B-52: The Air Force Plane That Refuses To Die

Megalith

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I thought this was a nice write-up on our largest bomber, which is expected to be around “until at least 2040.”

“I love the B-52,” Captain Adsit said. “But the fact that this is still flying is really insane.” A few minutes later, his onboard navigation computers crashed.
 
I don't see how computer crashes have anything to do with the airworthiness or age of a bomber that was flying before computers could fit in the bomb bay of a bomber. Other than that, it was a decent fluffy article on the B-52.
 
Ah, the military. When the computers running the obsolescence upgrade to the obsolescence upgrade are still DOS based.
 
The issue is really that anything that we would replace it with Right Now (tm) would feature similar specs as these ageing air planes. There is simply little point to it. And thus the B-52 will outlive the start of the US/Soviet space race, the launch of the ISS as well as its (currently planned) demise.

The only thing that we could maybe do at this point is restart the B-52 production lines, featuring upgraded airframes. That would be less expensive than designing a new bomber from scratch. The other option is to wait until 2040 and see what our options are at that point.

The story of the B-52 is in many ways similar to that of the A-10. Scheduled for replacement every decade, but outliving any of them. Some planes are just too unique that they will hang around for a very long time.
 
If they designed from the ground up an aircraft that can do what the B-52 does ... it is going to look exactly like the B-52. It is the peak of its evolution for a heavy bomber.

At this point you just upgrade the chassis with new equipment, engines, ect ... but the airframe is never going to change shape and most likely not going to change materials.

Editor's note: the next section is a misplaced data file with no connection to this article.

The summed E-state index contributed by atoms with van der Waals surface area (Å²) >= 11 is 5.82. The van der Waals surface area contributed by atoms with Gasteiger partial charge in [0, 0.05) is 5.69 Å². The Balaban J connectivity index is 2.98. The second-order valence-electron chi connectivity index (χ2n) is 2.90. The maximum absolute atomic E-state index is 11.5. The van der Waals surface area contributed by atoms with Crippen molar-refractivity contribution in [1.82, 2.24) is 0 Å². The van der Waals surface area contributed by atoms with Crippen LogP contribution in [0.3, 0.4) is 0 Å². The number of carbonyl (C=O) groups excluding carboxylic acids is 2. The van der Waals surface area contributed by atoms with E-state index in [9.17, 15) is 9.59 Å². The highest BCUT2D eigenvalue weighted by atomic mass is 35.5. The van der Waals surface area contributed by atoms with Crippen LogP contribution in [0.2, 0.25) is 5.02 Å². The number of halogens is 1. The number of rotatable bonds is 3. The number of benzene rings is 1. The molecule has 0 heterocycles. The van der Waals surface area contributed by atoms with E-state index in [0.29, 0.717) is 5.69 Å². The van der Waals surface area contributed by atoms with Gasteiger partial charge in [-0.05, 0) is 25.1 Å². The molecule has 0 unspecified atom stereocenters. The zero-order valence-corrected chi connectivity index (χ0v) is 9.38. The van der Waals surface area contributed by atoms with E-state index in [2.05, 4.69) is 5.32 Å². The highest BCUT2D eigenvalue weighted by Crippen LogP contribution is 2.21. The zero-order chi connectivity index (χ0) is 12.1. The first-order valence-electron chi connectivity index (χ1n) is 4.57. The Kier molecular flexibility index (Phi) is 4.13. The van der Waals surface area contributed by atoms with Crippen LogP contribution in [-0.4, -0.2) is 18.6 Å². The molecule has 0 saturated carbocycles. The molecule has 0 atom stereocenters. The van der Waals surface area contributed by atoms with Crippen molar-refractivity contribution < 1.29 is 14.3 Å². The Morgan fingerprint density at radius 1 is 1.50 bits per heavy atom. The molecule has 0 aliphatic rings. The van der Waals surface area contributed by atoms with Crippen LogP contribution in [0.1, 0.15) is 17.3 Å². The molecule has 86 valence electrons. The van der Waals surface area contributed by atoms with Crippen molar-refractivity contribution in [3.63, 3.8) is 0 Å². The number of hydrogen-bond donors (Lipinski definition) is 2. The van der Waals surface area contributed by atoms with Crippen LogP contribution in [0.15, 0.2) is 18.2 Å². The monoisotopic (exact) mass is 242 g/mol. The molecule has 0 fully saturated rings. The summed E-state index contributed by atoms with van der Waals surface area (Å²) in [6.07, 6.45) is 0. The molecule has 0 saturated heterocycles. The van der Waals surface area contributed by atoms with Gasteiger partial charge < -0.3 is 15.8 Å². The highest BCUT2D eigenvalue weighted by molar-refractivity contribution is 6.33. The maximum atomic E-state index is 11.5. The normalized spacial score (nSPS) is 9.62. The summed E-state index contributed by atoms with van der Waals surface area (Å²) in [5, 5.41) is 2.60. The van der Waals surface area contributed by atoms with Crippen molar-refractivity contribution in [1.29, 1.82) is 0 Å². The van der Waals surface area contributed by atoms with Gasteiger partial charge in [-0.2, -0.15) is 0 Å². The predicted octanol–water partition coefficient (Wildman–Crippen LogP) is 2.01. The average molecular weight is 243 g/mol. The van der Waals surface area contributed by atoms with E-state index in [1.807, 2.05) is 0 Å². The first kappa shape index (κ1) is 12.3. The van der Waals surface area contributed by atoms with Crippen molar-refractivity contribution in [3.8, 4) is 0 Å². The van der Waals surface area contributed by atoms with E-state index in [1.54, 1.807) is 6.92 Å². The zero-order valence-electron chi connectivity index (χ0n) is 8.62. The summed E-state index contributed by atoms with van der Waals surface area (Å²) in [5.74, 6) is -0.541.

There is absolutely nothing like the sound and smell (yes, smell) of a B-52 flight doing a minimum interval takeoff a few seconds apart. Designed just after WW2, it will be flown by the first crew's great-great grandchildren.
 
I don't see how computer crashes have anything to do with the airworthiness or age of a bomber that was flying before computers could fit in the bomb bay of a bomber. Other than that, it was a decent fluffy article on the B-52.

I disagree.

According to them, B-2's can't operate in the rain, yet they are stationed in Missouri....a state not known for it's great weather.

B-1's are painted as an unused and unreliable bomber, but have been deployed much of the last 5+ years.

They also skipped over how B-52's (and every other aircraft in the inventory) have constant upgrades to systems and air frame maintenance.
 
The issue is really that anything that we would replace it with Right Now (tm) would feature similar specs as these ageing air planes. There is simply little point to it. And thus the B-52 will outlive the start of the US/Soviet space race, the launch of the ISS as well as its (currently planned) demise.

The only thing that we could maybe do at this point is restart the B-52 production lines, featuring upgraded airframes. That would be less expensive than designing a new bomber from scratch. The other option is to wait until 2040 and see what our options are at that point.